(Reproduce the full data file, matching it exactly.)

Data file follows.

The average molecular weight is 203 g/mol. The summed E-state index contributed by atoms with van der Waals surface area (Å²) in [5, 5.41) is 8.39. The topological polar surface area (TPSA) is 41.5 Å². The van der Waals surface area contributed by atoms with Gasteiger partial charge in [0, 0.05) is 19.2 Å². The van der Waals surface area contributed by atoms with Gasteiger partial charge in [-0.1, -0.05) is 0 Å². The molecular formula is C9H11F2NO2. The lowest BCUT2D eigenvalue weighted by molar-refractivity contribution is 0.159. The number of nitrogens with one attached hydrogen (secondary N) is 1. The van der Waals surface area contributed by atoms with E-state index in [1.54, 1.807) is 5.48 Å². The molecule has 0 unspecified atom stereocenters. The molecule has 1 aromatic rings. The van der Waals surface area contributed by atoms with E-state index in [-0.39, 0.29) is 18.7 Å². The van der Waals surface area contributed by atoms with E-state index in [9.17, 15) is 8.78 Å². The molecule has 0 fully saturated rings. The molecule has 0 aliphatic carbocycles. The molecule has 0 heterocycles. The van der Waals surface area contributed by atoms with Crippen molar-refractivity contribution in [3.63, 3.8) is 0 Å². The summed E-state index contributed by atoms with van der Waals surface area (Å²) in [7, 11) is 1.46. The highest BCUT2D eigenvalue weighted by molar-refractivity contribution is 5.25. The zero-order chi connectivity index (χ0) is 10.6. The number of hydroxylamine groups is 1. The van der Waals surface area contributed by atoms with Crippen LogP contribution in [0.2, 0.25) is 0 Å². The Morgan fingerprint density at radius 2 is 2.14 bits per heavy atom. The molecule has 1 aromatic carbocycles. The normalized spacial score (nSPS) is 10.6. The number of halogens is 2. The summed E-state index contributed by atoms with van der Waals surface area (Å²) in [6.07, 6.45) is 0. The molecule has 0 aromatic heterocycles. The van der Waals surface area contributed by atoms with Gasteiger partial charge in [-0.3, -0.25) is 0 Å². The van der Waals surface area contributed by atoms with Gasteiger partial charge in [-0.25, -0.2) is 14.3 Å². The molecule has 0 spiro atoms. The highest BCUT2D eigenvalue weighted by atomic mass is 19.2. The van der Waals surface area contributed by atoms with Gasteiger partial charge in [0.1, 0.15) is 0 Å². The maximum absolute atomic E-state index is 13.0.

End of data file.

The average molecular weight is 203 g/mol. The summed E-state index contributed by atoms with van der Waals surface area (Å²) in [5, 5.41) is 8.39. The topological polar surface area (TPSA) is 41.5 Å². The van der Waals surface area contributed by atoms with Gasteiger partial charge in [0, 0.05) is 19.2 Å². The van der Waals surface area contributed by atoms with Gasteiger partial charge in [-0.1, -0.05) is 0 Å². The molecular formula is C9H11F2NO2. The lowest BCUT2D eigenvalue weighted by molar-refractivity contribution is 0.159. The number of nitrogens with one attached hydrogen (secondary N) is 1. The van der Waals surface area contributed by atoms with E-state index in [1.54, 1.807) is 5.48 Å². The molecule has 0 unspecified atom stereocenters. The molecule has 1 aromatic rings. The van der Waals surface area contributed by atoms with E-state index in [-0.39, 0.29) is 18.7 Å². The van der Waals surface area contributed by atoms with E-state index in [9.17, 15) is 8.78 Å². The molecule has 0 fully saturated rings. The molecule has 0 aliphatic carbocycles. The molecule has 0 heterocycles. The van der Waals surface area contributed by atoms with Crippen molar-refractivity contribution in [3.63, 3.8) is 0 Å². The summed E-state index contributed by atoms with van der Waals surface area (Å²) in [7, 11) is 1.46. The highest BCUT2D eigenvalue weighted by molar-refractivity contribution is 5.25. The zero-order chi connectivity index (χ0) is 10.6. The number of hydroxylamine groups is 1. The van der Waals surface area contributed by atoms with Crippen LogP contribution in [0.2, 0.25) is 0 Å². The Morgan fingerprint density at radius 2 is 2.14 bits per heavy atom. The molecule has 1 aromatic carbocycles. The normalized spacial score (nSPS) is 10.6. The number of halogens is 2. The summed E-state index contributed by atoms with van der Waals surface area (Å²) in [6.07, 6.45) is 0. The molecule has 0 aromatic heterocycles. The van der Waals surface area contributed by atoms with Gasteiger partial charge in [-0.3, -0.25) is 0 Å². The van der Waals surface area contributed by atoms with Gasteiger partial charge in [-0.25, -0.2) is 14.3 Å². The molecule has 0 spiro atoms. The highest BCUT2D eigenvalue weighted by atomic mass is 19.2. The van der Waals surface area contributed by atoms with Gasteiger partial charge in [0.1, 0.15) is 0 Å². The maximum absolute atomic E-state index is 13.0.